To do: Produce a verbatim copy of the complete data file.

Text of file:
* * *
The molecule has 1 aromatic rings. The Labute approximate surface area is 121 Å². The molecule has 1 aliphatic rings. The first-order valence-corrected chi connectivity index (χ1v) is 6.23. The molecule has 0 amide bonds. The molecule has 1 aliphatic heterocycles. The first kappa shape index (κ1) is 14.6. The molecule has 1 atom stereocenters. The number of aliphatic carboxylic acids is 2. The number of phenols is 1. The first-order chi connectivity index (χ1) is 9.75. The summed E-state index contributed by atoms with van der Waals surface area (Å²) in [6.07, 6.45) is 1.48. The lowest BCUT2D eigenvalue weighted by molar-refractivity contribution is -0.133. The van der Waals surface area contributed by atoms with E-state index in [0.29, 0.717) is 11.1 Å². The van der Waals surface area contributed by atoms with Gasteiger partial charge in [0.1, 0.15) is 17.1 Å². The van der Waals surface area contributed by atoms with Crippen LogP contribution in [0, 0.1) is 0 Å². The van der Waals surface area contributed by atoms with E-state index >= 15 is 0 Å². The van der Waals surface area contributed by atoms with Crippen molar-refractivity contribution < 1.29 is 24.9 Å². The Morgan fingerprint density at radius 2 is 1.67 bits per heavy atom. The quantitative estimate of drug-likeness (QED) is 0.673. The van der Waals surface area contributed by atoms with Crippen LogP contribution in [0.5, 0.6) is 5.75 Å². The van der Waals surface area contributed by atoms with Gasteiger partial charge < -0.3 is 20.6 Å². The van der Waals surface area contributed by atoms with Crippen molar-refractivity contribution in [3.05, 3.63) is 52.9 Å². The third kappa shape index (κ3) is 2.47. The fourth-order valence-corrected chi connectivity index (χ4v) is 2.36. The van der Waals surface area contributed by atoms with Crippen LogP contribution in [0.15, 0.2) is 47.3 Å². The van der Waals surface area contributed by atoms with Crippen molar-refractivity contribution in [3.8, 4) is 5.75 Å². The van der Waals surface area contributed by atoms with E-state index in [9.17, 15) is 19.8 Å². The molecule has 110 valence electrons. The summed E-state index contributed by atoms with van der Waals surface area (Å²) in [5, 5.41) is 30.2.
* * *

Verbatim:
The molecule has 1 aromatic rings. The Labute approximate surface area is 121 Å². The molecule has 1 aliphatic rings. The first-order valence-corrected chi connectivity index (χ1v) is 6.23. The molecule has 0 amide bonds. The molecule has 1 aliphatic heterocycles. The first kappa shape index (κ1) is 14.6. The molecule has 1 atom stereocenters. The number of aliphatic carboxylic acids is 2. The number of phenols is 1. The first-order chi connectivity index (χ1) is 9.75. The summed E-state index contributed by atoms with van der Waals surface area (Å²) in [6.07, 6.45) is 1.48. The lowest BCUT2D eigenvalue weighted by molar-refractivity contribution is -0.133. The van der Waals surface area contributed by atoms with E-state index in [0.29, 0.717) is 11.1 Å². The van der Waals surface area contributed by atoms with Gasteiger partial charge in [0.1, 0.15) is 17.1 Å². The van der Waals surface area contributed by atoms with Crippen LogP contribution in [0, 0.1) is 0 Å². The van der Waals surface area contributed by atoms with E-state index >= 15 is 0 Å². The van der Waals surface area contributed by atoms with Crippen molar-refractivity contribution < 1.29 is 24.9 Å². The Morgan fingerprint density at radius 2 is 1.67 bits per heavy atom. The quantitative estimate of drug-likeness (QED) is 0.673. The van der Waals surface area contributed by atoms with Crippen LogP contribution in [0.5, 0.6) is 5.75 Å². The van der Waals surface area contributed by atoms with Gasteiger partial charge < -0.3 is 20.6 Å². The van der Waals surface area contributed by atoms with Crippen molar-refractivity contribution in [3.05, 3.63) is 52.9 Å². The third kappa shape index (κ3) is 2.47. The fourth-order valence-corrected chi connectivity index (χ4v) is 2.36. The van der Waals surface area contributed by atoms with Crippen LogP contribution in [0.15, 0.2) is 47.3 Å². The van der Waals surface area contributed by atoms with Crippen molar-refractivity contribution in [3.8, 4) is 5.75 Å². The van der Waals surface area contributed by atoms with E-state index in [9.17, 15) is 19.8 Å². The molecule has 110 valence electrons. The summed E-state index contributed by atoms with van der Waals surface area (Å²) in [5, 5.41) is 30.2.